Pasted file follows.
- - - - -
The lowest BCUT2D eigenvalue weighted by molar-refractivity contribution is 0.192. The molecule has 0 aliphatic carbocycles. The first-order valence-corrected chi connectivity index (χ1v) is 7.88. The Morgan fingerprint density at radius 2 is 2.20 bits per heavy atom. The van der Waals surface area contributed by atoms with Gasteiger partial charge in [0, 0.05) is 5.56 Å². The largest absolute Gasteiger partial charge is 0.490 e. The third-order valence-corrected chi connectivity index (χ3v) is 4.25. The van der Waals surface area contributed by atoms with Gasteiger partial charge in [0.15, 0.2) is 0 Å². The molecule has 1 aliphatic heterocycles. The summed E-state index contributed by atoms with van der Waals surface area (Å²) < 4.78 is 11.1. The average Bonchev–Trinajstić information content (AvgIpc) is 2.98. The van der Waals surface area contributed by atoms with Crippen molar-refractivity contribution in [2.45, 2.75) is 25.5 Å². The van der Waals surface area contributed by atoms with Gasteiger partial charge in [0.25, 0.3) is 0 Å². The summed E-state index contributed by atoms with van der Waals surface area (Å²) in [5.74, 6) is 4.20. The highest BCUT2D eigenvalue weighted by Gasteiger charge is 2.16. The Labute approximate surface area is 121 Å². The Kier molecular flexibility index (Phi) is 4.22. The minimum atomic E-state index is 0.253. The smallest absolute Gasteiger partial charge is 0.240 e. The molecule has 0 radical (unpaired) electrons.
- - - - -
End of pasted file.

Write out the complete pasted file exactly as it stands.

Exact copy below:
The lowest BCUT2D eigenvalue weighted by molar-refractivity contribution is 0.192. The molecule has 0 aliphatic carbocycles. The first-order valence-corrected chi connectivity index (χ1v) is 7.88. The Morgan fingerprint density at radius 2 is 2.20 bits per heavy atom. The van der Waals surface area contributed by atoms with Gasteiger partial charge in [0, 0.05) is 5.56 Å². The largest absolute Gasteiger partial charge is 0.490 e. The third-order valence-corrected chi connectivity index (χ3v) is 4.25. The van der Waals surface area contributed by atoms with Gasteiger partial charge in [0.15, 0.2) is 0 Å². The molecule has 1 aliphatic heterocycles. The summed E-state index contributed by atoms with van der Waals surface area (Å²) < 4.78 is 11.1. The average Bonchev–Trinajstić information content (AvgIpc) is 2.98. The van der Waals surface area contributed by atoms with Crippen molar-refractivity contribution in [2.45, 2.75) is 25.5 Å². The van der Waals surface area contributed by atoms with Gasteiger partial charge in [0.25, 0.3) is 0 Å². The summed E-state index contributed by atoms with van der Waals surface area (Å²) in [5.74, 6) is 4.20. The highest BCUT2D eigenvalue weighted by Gasteiger charge is 2.16. The Labute approximate surface area is 121 Å². The Kier molecular flexibility index (Phi) is 4.22. The minimum atomic E-state index is 0.253. The smallest absolute Gasteiger partial charge is 0.240 e. The molecule has 0 radical (unpaired) electrons.